Gascoignes De profundis
The introduction to the Psalme of De profundis.
The Skies gan scowle, orecast with misty clowdes,
When (as I rode alone by London waye,
Cloakelesse, unclad) thus did I sing and say:
Behold quoth I, bright Titan how he shroudes
His head abacke, and yelds the raine his reach,
Till in his wrath, Dan Jove have soust the soile,
And washt me wretch which in his travaile toile.
But holla (here) doth rudenesse me appeach,
Since Jove is Lord and king of mighty power,
Which can commaund the Sunne to shewe his face,
And (when him lyst) to give the raine his place.
Why doe not I my wery muses frame,
(Although I bee well soused in this showre,)
To write some verse in honour of his name?
Gascoignes De profundis.
From depth of doole wherein my soule doth dwell,
From heavy heart which harbours in my brest,
From troubled sprite which sildome taketh rest.
From hope of heaven, from dreade of darkesome hell.
O gracious God, to thee I crye and yell.
My God, my Lorde, my lovely Lord aloane,
To thee I call, to thee I make my moane.
And thou (good God) vouchsafe in gree to take,
This woefull plaint,
Wherein I faint.
Oh heare me then for thy great mercies sake.
Oh bende thine eares attentively to heare,
Oh turne thine eyes, behold me how I wayle,
O hearken Lord, give eare for mine availe,
O marke in minde the burdens that I beare:
See howe I sinke in sorrowes everye where.
Beholde and see what dollors I endure,
Give eare and marke what plaintes I put in ure.
Bende wylling eare: and pittie therewithall,
My wayling voyce,
Which hath no choyce.
But evermore upon thy name to call.
If thou good Lorde shouldest take thy rod in hande,
If thou regard what sinnes are daylye done,
If thou take holde where wee our workes begone,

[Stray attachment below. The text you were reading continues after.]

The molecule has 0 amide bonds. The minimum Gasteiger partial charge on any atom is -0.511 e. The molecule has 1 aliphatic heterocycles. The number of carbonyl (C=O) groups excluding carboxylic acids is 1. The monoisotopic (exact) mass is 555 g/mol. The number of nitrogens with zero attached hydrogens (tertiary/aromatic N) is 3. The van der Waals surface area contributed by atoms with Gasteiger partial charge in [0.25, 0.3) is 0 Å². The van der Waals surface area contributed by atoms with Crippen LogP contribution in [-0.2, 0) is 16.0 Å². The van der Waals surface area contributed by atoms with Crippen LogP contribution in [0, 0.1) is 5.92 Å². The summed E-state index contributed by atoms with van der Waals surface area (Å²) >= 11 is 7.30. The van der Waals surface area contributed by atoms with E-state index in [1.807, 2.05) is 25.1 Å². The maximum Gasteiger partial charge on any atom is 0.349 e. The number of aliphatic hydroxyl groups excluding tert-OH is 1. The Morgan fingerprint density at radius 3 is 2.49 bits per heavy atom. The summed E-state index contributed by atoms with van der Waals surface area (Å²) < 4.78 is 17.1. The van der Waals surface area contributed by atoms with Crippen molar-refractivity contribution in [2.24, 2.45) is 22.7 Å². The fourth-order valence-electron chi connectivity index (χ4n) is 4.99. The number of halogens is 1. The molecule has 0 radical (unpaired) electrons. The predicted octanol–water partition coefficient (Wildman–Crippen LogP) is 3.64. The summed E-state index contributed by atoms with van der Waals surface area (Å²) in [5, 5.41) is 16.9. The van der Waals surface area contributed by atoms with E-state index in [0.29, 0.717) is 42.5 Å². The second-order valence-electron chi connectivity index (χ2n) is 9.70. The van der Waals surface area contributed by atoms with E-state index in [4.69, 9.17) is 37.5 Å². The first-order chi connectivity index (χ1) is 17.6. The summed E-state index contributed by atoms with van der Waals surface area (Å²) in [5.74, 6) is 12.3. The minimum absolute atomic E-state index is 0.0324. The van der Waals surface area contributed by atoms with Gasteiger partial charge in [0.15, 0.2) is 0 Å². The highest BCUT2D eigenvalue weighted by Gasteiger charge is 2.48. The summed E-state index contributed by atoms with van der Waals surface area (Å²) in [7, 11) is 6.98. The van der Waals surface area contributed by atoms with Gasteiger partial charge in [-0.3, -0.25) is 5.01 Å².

If thou decree in Judgement for to stande,
And be extreame to see our scuses skande,
If thou take note of every thing amysse,
And wryte in rowles howe frayle our nature is,
O gloryous God, O King, O Prince of power,
What mortall wight,
Maye then have lyght,
To feele thy frowne, if thou have lyst to lowre?
But thou art good, and hast of mercye store,
Thou not delygh[t]st to see a sinner fall,
Thou hearknest first, before we come to call.
Thine eares are set wyde open evermore,
Before we knocke thou commest to the dore.
Thou art more press to heare a sinner crye,
Then he is quicke to climbe to thee on hye.
Thy mighty name bee praysed then alwaye,
Let fayth and feare,
True witnesse beare.
Howe fast they stand which on thy mercy staye.
I looke for thee (my lovelye Lord) therefore.
For thee I wayte for thee I tarrye styll,
Myne eyes doe long to gaze on thee my fyll.
For thee I watche, for thee I prye and pore.
My Soule for thee attendeth evermore.
My Soule doth thyrst to take of thee a taste,
My Soule desires with thee for to bee plaste.
And to thy worde (which can no man deceyve)
Myne onely trust,
My love and lust
In co[n]fidence contin[u]allye shall cleave.
Before the breake or dawning of the daye,
Before the lyght be seene in loftye Skyes,
Before the Sunne appeare in pleasaunt wyse,
Before the watche (before the watche I saye)
Before the warde that waytes therefore alwaye:
My soule, my sense, my secreete thought, my sprite,
My wyll, my wishe, my joye, and my delight:
Unto the Lord that sittes in heaven on highe,
With hastye wing,
From me doeth fling,
And stryveth styll, unto the Lorde to flye.
O Israell, O housholde of the Lorde,
O Abrahams Brattes, O broode of blessed seede,
O chosen sheepe that love the Lord in deede:
O hungrye heartes, feede styll upon his worde,
And put your trust in him with one accorde.
For he hath evermore at hande,
His fountaines flowe, his springes doe never stande.
And plenteouslye hee loveth to redeeme,
Such sinners all,
As on him call,
And faithfully his mercies most esteeme.
Hee wyll redeeme our deadly drowning state,
He wyll bring home the sheepe that goe astraye,
He wyll helpe them that hope in him alwaye:
He wyll appease our discorde and debate,
He wyll soone save, though we repent us late.
He wyll be ours if we continewe his,
He wyll bring bale to joye and perfect blisse.
He wyll redeeme the flocke of his electe,
From all that is,
Or was amisse.
Since Abrahams heyres dyd first his Lawes reject.